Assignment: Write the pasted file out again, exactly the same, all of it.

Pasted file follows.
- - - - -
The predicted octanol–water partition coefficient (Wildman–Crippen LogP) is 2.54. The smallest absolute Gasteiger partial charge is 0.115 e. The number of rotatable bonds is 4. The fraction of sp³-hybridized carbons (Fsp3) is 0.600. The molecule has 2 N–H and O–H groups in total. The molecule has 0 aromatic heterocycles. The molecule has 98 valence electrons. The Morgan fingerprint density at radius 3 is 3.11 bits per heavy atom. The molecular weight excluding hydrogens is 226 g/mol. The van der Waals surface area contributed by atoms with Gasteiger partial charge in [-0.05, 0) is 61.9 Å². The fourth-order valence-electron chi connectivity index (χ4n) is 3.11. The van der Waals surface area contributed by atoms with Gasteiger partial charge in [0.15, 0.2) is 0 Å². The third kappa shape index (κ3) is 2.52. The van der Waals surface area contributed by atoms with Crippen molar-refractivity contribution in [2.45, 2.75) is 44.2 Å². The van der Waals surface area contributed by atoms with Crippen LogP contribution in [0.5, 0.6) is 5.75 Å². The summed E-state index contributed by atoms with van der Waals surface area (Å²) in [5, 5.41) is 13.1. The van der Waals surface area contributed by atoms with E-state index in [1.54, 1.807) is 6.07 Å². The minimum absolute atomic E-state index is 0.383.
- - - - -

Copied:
The predicted octanol–water partition coefficient (Wildman–Crippen LogP) is 2.54. The smallest absolute Gasteiger partial charge is 0.115 e. The number of rotatable bonds is 4. The fraction of sp³-hybridized carbons (Fsp3) is 0.600. The molecule has 2 N–H and O–H groups in total. The molecule has 0 aromatic heterocycles. The molecule has 98 valence electrons. The Morgan fingerprint density at radius 3 is 3.11 bits per heavy atom. The molecular weight excluding hydrogens is 226 g/mol. The van der Waals surface area contributed by atoms with Gasteiger partial charge in [-0.05, 0) is 61.9 Å². The fourth-order valence-electron chi connectivity index (χ4n) is 3.11. The van der Waals surface area contributed by atoms with Gasteiger partial charge in [0.15, 0.2) is 0 Å². The third kappa shape index (κ3) is 2.52. The van der Waals surface area contributed by atoms with Crippen molar-refractivity contribution in [2.45, 2.75) is 44.2 Å². The van der Waals surface area contributed by atoms with Crippen LogP contribution in [0.5, 0.6) is 5.75 Å². The summed E-state index contributed by atoms with van der Waals surface area (Å²) in [5, 5.41) is 13.1. The van der Waals surface area contributed by atoms with E-state index in [1.54, 1.807) is 6.07 Å². The minimum absolute atomic E-state index is 0.383.